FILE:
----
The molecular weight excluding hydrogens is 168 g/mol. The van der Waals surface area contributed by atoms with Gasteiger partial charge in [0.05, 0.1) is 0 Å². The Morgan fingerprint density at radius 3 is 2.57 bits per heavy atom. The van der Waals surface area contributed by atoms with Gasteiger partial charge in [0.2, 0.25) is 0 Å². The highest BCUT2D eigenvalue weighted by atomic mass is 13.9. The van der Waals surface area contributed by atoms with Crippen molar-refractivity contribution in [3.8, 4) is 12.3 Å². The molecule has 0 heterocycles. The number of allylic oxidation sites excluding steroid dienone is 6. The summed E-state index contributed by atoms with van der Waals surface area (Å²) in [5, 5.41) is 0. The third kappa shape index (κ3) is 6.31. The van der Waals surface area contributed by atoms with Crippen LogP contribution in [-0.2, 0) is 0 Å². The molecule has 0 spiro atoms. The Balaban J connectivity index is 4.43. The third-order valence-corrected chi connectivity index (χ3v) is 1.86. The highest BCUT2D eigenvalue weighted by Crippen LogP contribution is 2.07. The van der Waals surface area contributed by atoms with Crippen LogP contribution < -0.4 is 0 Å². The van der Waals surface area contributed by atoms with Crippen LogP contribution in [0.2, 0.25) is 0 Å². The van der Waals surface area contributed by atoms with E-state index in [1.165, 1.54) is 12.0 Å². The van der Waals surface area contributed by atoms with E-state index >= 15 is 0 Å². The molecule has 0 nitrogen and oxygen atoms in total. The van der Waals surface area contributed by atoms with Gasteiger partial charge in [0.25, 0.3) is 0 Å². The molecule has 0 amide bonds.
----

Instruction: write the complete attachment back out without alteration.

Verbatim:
The molecular weight excluding hydrogens is 168 g/mol. The van der Waals surface area contributed by atoms with Gasteiger partial charge in [0.05, 0.1) is 0 Å². The Morgan fingerprint density at radius 3 is 2.57 bits per heavy atom. The van der Waals surface area contributed by atoms with Gasteiger partial charge in [0.2, 0.25) is 0 Å². The highest BCUT2D eigenvalue weighted by atomic mass is 13.9. The van der Waals surface area contributed by atoms with Crippen molar-refractivity contribution in [3.8, 4) is 12.3 Å². The molecule has 0 heterocycles. The number of allylic oxidation sites excluding steroid dienone is 6. The summed E-state index contributed by atoms with van der Waals surface area (Å²) in [5, 5.41) is 0. The third kappa shape index (κ3) is 6.31. The van der Waals surface area contributed by atoms with Crippen LogP contribution in [-0.2, 0) is 0 Å². The molecule has 0 spiro atoms. The Balaban J connectivity index is 4.43. The third-order valence-corrected chi connectivity index (χ3v) is 1.86. The highest BCUT2D eigenvalue weighted by Crippen LogP contribution is 2.07. The van der Waals surface area contributed by atoms with Crippen LogP contribution < -0.4 is 0 Å². The van der Waals surface area contributed by atoms with Crippen LogP contribution in [0.2, 0.25) is 0 Å². The van der Waals surface area contributed by atoms with E-state index in [1.165, 1.54) is 12.0 Å². The van der Waals surface area contributed by atoms with E-state index >= 15 is 0 Å². The molecule has 0 nitrogen and oxygen atoms in total. The van der Waals surface area contributed by atoms with Gasteiger partial charge in [0.25, 0.3) is 0 Å². The molecule has 0 amide bonds.